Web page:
The Truth About Metabolism and How to Improve It

The Truth About Metabolism and How to Improve It

As a holistic nutritionist, I often hear my clients express frustration about their metabolism and its impact on their weight loss goals. While the conventional wisdom may be to “eat less and exercise more” to boost metabolism, there is much more to it than that.


In this blog, I want to delve deeper into the truth about metabolism and how you can improve it without relying solely on calorie restriction and exercise.



First, it’s important to understand some key concepts related to metabolism:


  • Basal Metabolic Rate (BMR): BMR is the number of calories your body burns while at rest to perform essential functions like breathing, circulating blood, and maintaining body temperature. BMR accounts for the majority of your Total Energy Expenditure (TEE) and is largely determined by your age, gender, weight, and body composition. BMR typically accounts for about 70% of your TEE


  • Non-exercise activity thermogenesis (NEAT): NEAT is the energy expenditure that occurs during non-exercise activities, such as walking, fidgeting, and standing. It can vary significantly from person to person and accounts for about 15% of total energy expenditure.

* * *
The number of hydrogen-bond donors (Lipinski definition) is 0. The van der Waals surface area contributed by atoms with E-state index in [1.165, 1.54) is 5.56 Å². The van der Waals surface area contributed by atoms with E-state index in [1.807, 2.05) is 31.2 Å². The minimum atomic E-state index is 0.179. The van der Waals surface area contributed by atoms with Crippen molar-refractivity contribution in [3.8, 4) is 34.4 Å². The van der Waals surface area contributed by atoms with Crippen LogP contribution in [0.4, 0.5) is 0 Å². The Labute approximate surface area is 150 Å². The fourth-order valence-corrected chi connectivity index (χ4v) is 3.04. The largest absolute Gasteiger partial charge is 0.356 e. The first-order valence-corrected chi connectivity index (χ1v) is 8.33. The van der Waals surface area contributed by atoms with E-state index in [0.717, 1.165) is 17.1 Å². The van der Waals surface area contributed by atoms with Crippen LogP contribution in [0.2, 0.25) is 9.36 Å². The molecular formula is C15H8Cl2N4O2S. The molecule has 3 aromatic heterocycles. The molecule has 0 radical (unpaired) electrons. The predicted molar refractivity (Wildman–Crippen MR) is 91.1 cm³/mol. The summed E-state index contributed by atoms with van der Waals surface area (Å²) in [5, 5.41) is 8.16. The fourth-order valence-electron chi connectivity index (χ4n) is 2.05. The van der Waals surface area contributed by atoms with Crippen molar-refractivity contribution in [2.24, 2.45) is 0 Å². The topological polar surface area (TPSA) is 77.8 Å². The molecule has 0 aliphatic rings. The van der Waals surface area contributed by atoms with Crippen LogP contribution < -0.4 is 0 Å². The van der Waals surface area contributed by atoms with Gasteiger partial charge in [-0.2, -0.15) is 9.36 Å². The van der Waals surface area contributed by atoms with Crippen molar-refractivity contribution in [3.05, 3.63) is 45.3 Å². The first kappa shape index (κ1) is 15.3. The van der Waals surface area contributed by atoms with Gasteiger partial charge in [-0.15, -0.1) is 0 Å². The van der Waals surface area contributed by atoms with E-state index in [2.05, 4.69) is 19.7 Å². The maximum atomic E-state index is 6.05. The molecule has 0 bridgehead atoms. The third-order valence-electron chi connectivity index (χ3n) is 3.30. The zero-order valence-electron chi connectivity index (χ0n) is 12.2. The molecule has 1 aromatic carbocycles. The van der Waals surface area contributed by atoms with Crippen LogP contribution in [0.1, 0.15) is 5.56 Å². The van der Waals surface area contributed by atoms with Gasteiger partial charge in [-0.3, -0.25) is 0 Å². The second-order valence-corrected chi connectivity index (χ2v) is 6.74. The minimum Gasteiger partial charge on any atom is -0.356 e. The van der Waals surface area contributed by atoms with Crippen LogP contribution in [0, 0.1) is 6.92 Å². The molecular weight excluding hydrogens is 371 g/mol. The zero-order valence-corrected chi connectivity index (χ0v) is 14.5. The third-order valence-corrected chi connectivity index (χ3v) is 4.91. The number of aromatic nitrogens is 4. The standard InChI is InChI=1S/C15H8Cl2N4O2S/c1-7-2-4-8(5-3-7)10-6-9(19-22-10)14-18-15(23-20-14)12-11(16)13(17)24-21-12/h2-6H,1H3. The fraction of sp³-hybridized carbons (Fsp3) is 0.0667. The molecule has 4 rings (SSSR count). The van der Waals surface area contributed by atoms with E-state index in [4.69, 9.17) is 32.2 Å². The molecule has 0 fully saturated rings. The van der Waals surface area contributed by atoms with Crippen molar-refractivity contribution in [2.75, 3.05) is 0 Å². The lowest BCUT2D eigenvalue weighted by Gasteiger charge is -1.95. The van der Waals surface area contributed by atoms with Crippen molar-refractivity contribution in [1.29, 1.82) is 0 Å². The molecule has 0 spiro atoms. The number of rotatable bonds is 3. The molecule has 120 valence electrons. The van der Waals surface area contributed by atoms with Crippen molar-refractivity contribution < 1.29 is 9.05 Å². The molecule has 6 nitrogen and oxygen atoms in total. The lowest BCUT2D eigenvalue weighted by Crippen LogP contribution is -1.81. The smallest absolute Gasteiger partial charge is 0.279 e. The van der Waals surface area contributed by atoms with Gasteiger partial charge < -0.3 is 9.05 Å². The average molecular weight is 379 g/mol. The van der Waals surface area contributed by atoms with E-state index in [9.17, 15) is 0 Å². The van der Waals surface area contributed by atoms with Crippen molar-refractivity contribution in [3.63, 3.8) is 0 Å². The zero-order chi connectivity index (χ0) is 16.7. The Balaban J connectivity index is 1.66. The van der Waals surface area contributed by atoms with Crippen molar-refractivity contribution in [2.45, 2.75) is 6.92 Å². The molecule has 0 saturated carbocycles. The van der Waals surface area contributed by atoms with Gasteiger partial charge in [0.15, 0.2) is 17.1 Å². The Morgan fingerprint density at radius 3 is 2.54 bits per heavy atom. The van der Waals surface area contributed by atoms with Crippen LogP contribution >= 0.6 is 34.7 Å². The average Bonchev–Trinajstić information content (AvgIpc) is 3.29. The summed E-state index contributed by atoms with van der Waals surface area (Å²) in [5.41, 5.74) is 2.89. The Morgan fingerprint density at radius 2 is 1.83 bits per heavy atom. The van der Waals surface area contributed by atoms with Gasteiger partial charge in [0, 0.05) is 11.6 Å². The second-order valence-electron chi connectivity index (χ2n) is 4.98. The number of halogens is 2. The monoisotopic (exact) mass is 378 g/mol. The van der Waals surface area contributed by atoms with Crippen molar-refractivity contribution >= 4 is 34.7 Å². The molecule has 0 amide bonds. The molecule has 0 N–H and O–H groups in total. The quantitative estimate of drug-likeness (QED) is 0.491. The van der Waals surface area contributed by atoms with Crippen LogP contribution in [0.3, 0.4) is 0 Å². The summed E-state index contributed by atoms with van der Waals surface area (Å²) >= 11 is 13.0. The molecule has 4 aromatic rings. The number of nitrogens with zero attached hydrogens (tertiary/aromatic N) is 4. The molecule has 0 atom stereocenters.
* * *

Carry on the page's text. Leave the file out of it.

• Thermic Effect of Food (TEF): TEF is the number of calories your body burns in the process of digesting, absorbing, and metabolizing food. On average, TEF accounts for about 10% of your TEE.


  • Exercise Activity Thermogenesis (EAT): EAT is the number of calories your body burns during physical activity, including structured exercise and everyday movement. EAT accounts for the remaining portion(about 5%) of your TEE.


Now that we have a basic understanding of TEE, let’s look at some strategies for boosting your metabolism and achieving your weight loss goals.


  • Incorporate strength training into your exercise routine: Building muscle mass can help to increase your BMR, as muscle tissue is more metabolically active than fat tissue. By adding strength training exercises like weight lifting or bodyweight exercises to your routine, you can boost your metabolism and burn more calories at rest.


  • Eat protein-rich foods: Protein has a high TEF, meaning it requires more energy to digest and metabolize than other macronutrients. Incorporating protein-rich foods like chicken, fish, nuts, and beans into your meals and snacks can help to increase your TEF and boost your metabolism.


  • Stay active throughout the day: Incorporating more movement and physical activity into your daily routine can help to increase your EAT and boost your metabolism. This can include structured exercise like going to the gym, but also everyday activities like walking or biking to work, taking the stairs instead of the elevator, and gardening.


By implementing these strategies, you can improve your metabolism and support your weight loss goals. Remember to also focus on overall health and wellness, including eating a balanced diet and getting enough sleep, to achieve long-term success.

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